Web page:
Massive traffic jams across the city, especially in areas that are badly flooded including Dadar, Parel, Sion, Andheri, Jogeshwari and Santa Cruz. Residents complained that brand new water pumping stations on which the civic body spent 200 crores failed to work after being damaged by rocks. Mumbai has once again stuck in water. This is the situation in the second spell of rains which is coming in installment in the island city.
Once again, clouds are showering in my lovely city Mumbai. Now, I can see water loggings, bumpy rides on potholes; struggle to get in to a suburban train and war like situation dealing with autorickshaw drivers. After one month of dry spell, rainfalls have once again exposed the BMC and the state government, saying that your situation is not better than last month. As usual, the blame game has begun between the municipality and the government. However, this time government is showing leniency on BMC as Shiv Sena which rules the civic body is an alliance partner in state government with BJP.
Before the arrival of monsoon in the city, the opposition always points fingers at ruling party, earlier BJP used to attack now Congress and NCP are doing the same job leaving these political parties aside the civic body’s claim that most of the city nullahs have been cleaned. People suffer with different kinds of strange viral infections. Sea shores remain dirty and beaches are dumped with all sort of waste. Lakes are stinking. The Brihanmumbai Municipal Corporation (BMC) had planned to remove around 3,90,000 cubic metres of silt in May. They should have removed 1600 truckloads of silt every day. Since a large number of Mumbaiites are used to urinating, spitting and defecating in public places, rains promptly absolve us of the guilt of our reckless conduct. In this way, we can continue to blame the authorities for not making our areas hygienic and mosquito free whilst assuring ourselves unrestricted use of the freedom we won so dearly. Common public and BMC both blame each other but main issues get sidelined, above all politics kills the substance of the purpose. I have been witnessing Mumbai rains since my birth, but every year issues remain unsolved.
The BMC had earlier issued a report detailing the progress made in desilting the nullahs and the Mithi River. The report claimed that around 90 per cent of the nullahs and the Mithi river desiltation target had been achieved by the end of May. But June has already passed by and the fate of Mithi River remains unchanged. BMC planned to dump the entire silt outside Mumbai. Now, we pay Rs. 170 to a worker for clearing a cubic metre of silt. Any other worker would demand Rs. 400. How will the work be completed in time?
Various desilting works across major and minor nullahs were still incomplete; BMC officers revisited these nullahs and promised to desilt them thoroughly. The officials said that despite cleaning, nullahs sometimes appeared clogged due to excessive dumping of garbage by slum dwellers living along the edges of these nullahs. BMC assured that the work on cleaning the nullah has started and the floating material will be removed regularly by BMC workers.
If we look at other side, nature always has something to give. In a city like Mumbai or for that matter any Indian city facing perpetual water shortages, rains signify the abundance of this scarce commodity. Many people just walk in the rain to have a bath they had promised themselves long back. Many leave buckets and pans in the open to fill these up as never before. Rains in Mumbai also result in essential cleanliness of our foul surroundings or at least some of the waste is hidden in the waters. The long-lasting dust settles down. Since we have this compelling urge to litter, rains instantly carry our wrong-doings away from us. Rains are loved by the Mumbai media ever starved to break news. During other seasons there is nothing much to report. But, during rains the media can forever indulge in such populist topics as trashing authorities for being insensitive to people’s basic needs.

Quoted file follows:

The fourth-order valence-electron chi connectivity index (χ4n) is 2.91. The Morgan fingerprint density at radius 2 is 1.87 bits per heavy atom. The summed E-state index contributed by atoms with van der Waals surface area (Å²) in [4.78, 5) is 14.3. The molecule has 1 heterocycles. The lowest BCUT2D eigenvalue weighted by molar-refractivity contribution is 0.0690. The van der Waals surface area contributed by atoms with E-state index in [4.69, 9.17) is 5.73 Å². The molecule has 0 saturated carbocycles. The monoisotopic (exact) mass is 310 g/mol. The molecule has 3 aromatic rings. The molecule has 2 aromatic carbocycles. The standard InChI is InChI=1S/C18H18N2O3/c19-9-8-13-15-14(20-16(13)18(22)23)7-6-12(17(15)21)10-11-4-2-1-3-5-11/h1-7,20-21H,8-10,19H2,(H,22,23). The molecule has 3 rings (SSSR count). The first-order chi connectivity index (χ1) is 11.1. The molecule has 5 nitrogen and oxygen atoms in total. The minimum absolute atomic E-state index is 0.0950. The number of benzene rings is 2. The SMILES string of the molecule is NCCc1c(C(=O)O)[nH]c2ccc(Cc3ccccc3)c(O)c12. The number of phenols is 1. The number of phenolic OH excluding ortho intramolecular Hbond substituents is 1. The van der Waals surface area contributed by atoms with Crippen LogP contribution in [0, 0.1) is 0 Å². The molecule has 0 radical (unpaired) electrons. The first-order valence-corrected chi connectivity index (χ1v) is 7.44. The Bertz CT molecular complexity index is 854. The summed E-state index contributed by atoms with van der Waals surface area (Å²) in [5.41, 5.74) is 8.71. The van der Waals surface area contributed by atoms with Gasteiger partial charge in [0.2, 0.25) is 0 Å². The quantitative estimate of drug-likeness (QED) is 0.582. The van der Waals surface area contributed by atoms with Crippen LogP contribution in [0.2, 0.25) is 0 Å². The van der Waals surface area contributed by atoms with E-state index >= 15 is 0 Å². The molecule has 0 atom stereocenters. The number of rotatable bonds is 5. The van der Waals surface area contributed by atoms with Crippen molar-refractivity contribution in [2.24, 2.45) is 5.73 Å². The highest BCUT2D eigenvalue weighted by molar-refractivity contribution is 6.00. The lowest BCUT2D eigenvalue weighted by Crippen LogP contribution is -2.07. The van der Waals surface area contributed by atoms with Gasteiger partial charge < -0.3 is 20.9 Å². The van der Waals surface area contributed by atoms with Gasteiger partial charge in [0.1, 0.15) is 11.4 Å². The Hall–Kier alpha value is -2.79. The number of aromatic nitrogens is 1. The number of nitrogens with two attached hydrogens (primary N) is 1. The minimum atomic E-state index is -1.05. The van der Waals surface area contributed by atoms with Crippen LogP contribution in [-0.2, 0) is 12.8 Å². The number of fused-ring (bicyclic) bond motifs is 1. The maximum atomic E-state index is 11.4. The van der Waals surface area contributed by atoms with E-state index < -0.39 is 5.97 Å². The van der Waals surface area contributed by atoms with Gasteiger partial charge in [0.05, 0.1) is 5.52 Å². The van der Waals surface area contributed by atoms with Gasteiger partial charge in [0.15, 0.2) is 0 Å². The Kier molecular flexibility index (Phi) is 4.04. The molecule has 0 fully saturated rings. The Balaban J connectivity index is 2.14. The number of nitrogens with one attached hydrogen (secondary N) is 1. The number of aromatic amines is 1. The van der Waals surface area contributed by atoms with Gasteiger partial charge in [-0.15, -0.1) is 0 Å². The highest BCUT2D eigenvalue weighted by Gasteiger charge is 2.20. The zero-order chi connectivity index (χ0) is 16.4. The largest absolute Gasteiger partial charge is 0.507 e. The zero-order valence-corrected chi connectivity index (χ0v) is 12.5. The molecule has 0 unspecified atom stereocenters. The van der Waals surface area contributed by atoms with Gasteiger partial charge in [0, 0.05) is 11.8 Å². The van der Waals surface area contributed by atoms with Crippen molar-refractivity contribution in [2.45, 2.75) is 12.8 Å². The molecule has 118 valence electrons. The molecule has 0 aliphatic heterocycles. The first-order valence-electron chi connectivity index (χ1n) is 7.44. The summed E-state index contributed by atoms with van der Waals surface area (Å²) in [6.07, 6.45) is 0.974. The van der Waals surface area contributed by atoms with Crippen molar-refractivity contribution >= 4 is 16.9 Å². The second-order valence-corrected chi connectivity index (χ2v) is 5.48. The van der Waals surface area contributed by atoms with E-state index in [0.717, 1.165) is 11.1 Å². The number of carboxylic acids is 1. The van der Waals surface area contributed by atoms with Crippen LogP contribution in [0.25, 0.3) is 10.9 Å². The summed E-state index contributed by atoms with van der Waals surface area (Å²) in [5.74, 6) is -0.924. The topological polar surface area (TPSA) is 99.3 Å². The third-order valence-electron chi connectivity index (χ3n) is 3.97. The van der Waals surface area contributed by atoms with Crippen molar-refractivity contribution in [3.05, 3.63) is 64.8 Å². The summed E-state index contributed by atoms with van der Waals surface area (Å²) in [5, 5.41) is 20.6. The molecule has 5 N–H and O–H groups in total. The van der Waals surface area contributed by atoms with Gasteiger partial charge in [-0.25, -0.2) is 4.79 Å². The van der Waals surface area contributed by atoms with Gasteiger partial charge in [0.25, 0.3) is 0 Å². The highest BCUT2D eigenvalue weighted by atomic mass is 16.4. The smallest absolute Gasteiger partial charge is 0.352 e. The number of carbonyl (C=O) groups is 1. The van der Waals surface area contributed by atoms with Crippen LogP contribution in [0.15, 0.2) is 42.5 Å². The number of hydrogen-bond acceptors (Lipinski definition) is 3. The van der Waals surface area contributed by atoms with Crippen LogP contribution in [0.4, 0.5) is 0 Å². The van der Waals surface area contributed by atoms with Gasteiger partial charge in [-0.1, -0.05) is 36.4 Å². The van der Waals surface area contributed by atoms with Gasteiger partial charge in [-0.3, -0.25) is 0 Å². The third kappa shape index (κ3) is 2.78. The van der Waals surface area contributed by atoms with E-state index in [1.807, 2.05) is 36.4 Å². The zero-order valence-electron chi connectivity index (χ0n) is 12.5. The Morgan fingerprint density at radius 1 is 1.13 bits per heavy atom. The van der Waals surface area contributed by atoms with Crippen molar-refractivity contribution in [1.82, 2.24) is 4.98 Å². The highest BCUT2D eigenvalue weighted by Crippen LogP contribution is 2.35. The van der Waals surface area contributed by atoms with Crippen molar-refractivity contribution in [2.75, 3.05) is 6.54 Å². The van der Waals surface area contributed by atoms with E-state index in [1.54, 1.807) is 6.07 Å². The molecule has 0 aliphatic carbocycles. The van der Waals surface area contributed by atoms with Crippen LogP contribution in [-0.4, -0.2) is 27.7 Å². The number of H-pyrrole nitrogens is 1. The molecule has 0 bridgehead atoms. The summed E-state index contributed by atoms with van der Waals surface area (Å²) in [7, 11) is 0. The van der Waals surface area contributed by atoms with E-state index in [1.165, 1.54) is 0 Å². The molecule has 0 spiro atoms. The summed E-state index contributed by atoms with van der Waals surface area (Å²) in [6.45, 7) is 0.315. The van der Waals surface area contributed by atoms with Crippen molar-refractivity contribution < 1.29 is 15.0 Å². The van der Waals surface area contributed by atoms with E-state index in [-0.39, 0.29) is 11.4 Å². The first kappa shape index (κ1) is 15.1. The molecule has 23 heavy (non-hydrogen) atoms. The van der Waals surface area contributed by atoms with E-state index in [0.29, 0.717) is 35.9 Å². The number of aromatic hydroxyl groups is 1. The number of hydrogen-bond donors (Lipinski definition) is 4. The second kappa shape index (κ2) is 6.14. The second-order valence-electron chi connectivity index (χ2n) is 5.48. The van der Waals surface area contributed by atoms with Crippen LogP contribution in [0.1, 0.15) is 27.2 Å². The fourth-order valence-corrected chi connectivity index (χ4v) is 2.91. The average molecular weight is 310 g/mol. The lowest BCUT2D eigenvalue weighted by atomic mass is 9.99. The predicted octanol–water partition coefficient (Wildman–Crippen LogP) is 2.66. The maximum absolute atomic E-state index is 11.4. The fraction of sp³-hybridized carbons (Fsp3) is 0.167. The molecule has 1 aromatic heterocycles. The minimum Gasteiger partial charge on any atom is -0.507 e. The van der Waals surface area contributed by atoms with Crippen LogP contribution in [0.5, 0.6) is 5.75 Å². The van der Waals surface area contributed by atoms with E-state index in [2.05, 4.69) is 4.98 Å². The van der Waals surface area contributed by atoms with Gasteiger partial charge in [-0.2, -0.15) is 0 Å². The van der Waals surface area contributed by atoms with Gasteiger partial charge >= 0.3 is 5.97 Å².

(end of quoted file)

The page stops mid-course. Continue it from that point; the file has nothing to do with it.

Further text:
Every year, there is at least one picture of a BMC worker who is working towards clearing the choked drainage, the silent messages depicted in pictures but, what is the point in it? Government is making budgets for drainage and those people are doing their jobs, why to even bother in praising for the work? They signed up for this, by themselves! Much of the government funds are wasted by the ever procrastinating people who are not answerable to anybody. Thankfully, the privatisation has spurred those workers to work hard and be answerable.
If escalators are not protected against weather then they will rust and become non-functional even before the inauguration! Even thinking of non-functional machine makes me smile that when delegators come for inauguration and escalator don’t work at that time. Of course, there are attempts being made to ‘advance’ the facilities to passengers by installing escalators worth nearly Rs. 80 lakhs per set which can speed up enough to cope with the rising demand of commuters. Ideally, the escalators are powerful enough and require more electricity than an elevator, depending on the number of people joining it. So, what next? Definitely, price of railway tickets will go up. Again we commuters have to bear the price of new facility given to us. It is funny to read certain posts on Facebook where people comment and like heavily. We live in a city where a pizza is delivered before the police could arrive. Such is the scenario for commuters, railways does require their employees to be disciplined and firm in their actions but, someone should also keep up with the ownership to help railways spend our money, wisely.
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